3










In discussing hydrilla and hydrilla management, one issue that is often overlooked is the
temporal nature of how we view hydrilla and management results. A small-scale infestation
today may cause no problems, but may lead to a system-wide infestation within one or two
growing seasons. Likewise, a system that is completely infested with hydrilla today may be
subjected to a severe disturbance (e.g. the impact of the 2004 hurricanes on large Central Florida
Lakes) that greatly reduces the biomass for one or more seasons. When assessing the impacts of
grass carp, one must view the management over a fairly long period, because at some point in
time, the fish have likely reduced the hydrilla and left native plants at a level that would lead one
to consider the stocking a success. From the standpoint of hydrilla providing valuable fish and
wildlife habitat, certain levels of hydrilla likely provide good habitat quality without impacting
other uses of the lake. Nonetheless, this situation has rarely been static, and history suggests that
hydrilla will often expand and interfere with other uses of the water body. In these cases, by
allowing hydrilla to aggressively expand, subsequent large-scale management efforts are often
required. Efforts to bring hydrilla back under control can require multiple treatments that will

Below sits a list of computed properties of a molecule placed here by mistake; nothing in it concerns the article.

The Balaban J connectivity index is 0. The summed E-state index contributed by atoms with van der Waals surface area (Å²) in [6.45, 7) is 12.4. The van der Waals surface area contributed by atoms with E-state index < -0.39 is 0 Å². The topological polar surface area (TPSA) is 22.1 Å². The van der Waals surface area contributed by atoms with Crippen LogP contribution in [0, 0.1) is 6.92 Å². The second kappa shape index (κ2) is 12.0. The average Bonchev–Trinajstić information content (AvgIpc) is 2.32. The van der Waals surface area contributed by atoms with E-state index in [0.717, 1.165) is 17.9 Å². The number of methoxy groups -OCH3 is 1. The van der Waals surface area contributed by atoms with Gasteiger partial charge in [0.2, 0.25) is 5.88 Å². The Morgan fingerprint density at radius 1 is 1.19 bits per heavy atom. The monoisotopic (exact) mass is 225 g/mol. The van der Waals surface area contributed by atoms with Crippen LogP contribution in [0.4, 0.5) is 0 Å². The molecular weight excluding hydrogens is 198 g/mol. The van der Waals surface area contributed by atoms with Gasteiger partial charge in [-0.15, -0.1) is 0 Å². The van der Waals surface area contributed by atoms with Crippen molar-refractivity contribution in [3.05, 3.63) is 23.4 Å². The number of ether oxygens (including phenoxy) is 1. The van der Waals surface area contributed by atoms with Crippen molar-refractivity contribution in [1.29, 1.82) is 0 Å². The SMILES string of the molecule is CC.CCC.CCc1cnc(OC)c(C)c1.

extend over more than one season. In the end, it is difficult to say when and where hydrilla will
manifest itself as a problem, and once it does become a problem, it is difficult to say how long
the extensive infestations will remain. One must keep in mind that this is a plant with a six-
decade history of expansion that has withstood our most vigorous efforts of control.
Management efforts should be viewed on a lake-by-lake basis, and what works for one lake or
chain of lakes, may not be appropriate for another lake or group of lakes.

Introduction

Due to the above-mentioned new challenges, researchers from the University of Florida
sponsored a workshop on December 6 and 7, 2004 to identify issues related to the management
of hydrilla in Florida. The workshop included over 40 experts from county, state and federal
agencies that have professional experience with water resource management (see Appendix I).

The workshop began with a series of introductory presentations, followed by a session to identify
and prioritize the current issues related to hydrilla management. In this document, we
summarized the proceedings of this workshop, and the critical issues identified and prioritized by
the assembled experts (see Appendix II). Following the workshop, the authors met in late
December 2004 and discussed how to proceed with this document. It was decided that a